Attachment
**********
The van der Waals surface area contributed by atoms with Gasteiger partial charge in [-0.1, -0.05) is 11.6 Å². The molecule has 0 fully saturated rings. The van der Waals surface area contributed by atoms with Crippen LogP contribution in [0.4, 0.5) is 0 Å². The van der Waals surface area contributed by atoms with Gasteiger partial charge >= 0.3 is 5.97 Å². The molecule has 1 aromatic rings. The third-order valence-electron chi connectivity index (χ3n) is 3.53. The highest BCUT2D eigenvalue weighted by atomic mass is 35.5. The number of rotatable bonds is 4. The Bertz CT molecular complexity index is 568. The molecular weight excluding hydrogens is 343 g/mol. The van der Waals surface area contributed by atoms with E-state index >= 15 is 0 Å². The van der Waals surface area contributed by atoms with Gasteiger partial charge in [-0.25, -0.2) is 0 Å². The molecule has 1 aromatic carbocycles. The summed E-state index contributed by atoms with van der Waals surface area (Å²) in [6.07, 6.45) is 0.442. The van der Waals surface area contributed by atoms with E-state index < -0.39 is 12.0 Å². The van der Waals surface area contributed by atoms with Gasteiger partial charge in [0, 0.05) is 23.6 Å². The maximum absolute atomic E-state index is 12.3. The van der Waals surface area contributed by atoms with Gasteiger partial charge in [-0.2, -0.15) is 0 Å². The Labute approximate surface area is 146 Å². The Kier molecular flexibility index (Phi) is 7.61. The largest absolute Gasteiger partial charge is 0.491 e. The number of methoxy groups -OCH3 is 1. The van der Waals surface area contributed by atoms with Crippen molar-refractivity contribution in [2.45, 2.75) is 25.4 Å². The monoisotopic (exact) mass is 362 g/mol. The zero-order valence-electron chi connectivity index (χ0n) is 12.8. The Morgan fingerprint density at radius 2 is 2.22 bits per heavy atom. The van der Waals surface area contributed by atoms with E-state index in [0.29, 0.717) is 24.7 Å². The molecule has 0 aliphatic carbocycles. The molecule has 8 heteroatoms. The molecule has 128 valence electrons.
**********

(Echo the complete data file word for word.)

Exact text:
The van der Waals surface area contributed by atoms with Gasteiger partial charge in [-0.1, -0.05) is 11.6 Å². The molecule has 0 fully saturated rings. The van der Waals surface area contributed by atoms with Crippen LogP contribution in [0.4, 0.5) is 0 Å². The van der Waals surface area contributed by atoms with Gasteiger partial charge >= 0.3 is 5.97 Å². The molecule has 1 aromatic rings. The third-order valence-electron chi connectivity index (χ3n) is 3.53. The highest BCUT2D eigenvalue weighted by atomic mass is 35.5. The number of rotatable bonds is 4. The Bertz CT molecular complexity index is 568. The molecular weight excluding hydrogens is 343 g/mol. The van der Waals surface area contributed by atoms with E-state index >= 15 is 0 Å². The van der Waals surface area contributed by atoms with Gasteiger partial charge in [-0.25, -0.2) is 0 Å². The molecule has 1 aromatic carbocycles. The summed E-state index contributed by atoms with van der Waals surface area (Å²) in [6.07, 6.45) is 0.442. The van der Waals surface area contributed by atoms with E-state index < -0.39 is 12.0 Å². The van der Waals surface area contributed by atoms with Gasteiger partial charge in [0, 0.05) is 23.6 Å². The maximum absolute atomic E-state index is 12.3. The van der Waals surface area contributed by atoms with Gasteiger partial charge in [-0.2, -0.15) is 0 Å². The Labute approximate surface area is 146 Å². The Kier molecular flexibility index (Phi) is 7.61. The largest absolute Gasteiger partial charge is 0.491 e. The number of methoxy groups -OCH3 is 1. The van der Waals surface area contributed by atoms with Crippen molar-refractivity contribution in [2.45, 2.75) is 25.4 Å². The monoisotopic (exact) mass is 362 g/mol. The zero-order valence-electron chi connectivity index (χ0n) is 12.8. The Morgan fingerprint density at radius 2 is 2.22 bits per heavy atom. The van der Waals surface area contributed by atoms with E-state index in [0.29, 0.717) is 24.7 Å². The molecule has 0 aliphatic carbocycles. The molecule has 8 heteroatoms. The molecule has 128 valence electrons.